Basin Response Time: Potential Hydrologic Basin Handprint

by John Henz,
Michael Gerlach,

Document Type: Proceeding Paper

Part of: WRPMD'99: Preparing for the 21st Century


Hydrologic lead time is an important factor in many water resources engineering applications. The determination of the response time of a watershed to runoff-producing rainfall is the focus of this paper. The paper tests the hypothesis that a watershed responds similarly to rainfall of various temporal distributions in a manner unique to that basin. Simply put, each basin has a unique handprint of physical characteristics resulting in a relatively uniform response time regardless of the rainfall distribution and resulting runoff volume. An HEC-1 basin model is executed using several different rainfall distributions. The lag time from the occurrence of the highest rainfall intensity to the time of the peak discharge is computed for each model. Those results indicate the handprint basin response drives the hydrologic lag time and is virtually uniform for all distributions. A historic flood-producing rainfall event is reconstructed from radar data to estimate the rainfall point values, spatial and temporal distribution and those data are input into an HEC-1 watershed model. The results indicate similar basin response times associated with the historic event as compared to the basin response time derived from the HEC-1 models using hypothetical rainfall distributions, thus supporting the original watershed handprint hypothesis.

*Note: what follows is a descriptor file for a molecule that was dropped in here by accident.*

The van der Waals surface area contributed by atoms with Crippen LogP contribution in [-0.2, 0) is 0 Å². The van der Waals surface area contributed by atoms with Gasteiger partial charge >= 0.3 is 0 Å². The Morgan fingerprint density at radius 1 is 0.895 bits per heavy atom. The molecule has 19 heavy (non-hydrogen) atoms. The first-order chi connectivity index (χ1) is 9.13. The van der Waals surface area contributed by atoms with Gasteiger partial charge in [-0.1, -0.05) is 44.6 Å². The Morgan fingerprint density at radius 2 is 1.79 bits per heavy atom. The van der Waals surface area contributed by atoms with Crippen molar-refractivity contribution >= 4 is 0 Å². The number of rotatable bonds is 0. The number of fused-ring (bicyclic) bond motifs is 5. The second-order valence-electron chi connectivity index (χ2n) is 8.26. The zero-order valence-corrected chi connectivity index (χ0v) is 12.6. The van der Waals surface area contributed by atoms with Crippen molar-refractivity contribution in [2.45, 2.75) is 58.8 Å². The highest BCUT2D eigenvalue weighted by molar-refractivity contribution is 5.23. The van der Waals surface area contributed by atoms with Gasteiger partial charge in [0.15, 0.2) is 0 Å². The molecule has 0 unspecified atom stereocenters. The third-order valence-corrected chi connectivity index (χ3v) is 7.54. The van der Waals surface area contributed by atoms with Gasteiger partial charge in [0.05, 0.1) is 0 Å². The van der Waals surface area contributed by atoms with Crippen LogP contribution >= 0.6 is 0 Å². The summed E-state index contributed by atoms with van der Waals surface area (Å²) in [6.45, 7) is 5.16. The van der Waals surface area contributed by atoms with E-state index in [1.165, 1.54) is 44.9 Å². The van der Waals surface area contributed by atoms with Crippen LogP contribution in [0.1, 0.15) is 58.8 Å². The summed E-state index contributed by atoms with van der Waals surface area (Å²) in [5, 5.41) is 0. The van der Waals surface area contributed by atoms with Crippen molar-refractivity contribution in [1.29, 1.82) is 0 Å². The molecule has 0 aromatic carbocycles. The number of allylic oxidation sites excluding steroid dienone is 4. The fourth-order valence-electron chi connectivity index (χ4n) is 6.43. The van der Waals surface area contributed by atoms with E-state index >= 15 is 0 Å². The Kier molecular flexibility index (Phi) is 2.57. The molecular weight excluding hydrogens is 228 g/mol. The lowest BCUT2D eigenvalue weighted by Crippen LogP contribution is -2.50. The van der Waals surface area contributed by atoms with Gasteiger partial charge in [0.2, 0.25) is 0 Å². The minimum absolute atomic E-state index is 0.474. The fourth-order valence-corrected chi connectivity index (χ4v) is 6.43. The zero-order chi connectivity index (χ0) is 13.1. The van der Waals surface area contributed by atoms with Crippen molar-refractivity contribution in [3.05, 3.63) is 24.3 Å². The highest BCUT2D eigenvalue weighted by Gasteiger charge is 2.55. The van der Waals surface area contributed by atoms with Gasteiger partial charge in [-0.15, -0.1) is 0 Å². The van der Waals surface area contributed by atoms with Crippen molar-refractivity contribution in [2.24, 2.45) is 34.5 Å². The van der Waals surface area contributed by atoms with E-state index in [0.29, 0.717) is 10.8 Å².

Subject Headings: Basins | Hydrology | Watersheds | Rain water | Water resources | Rainfall-runoff relationships | Runoff | Computer models

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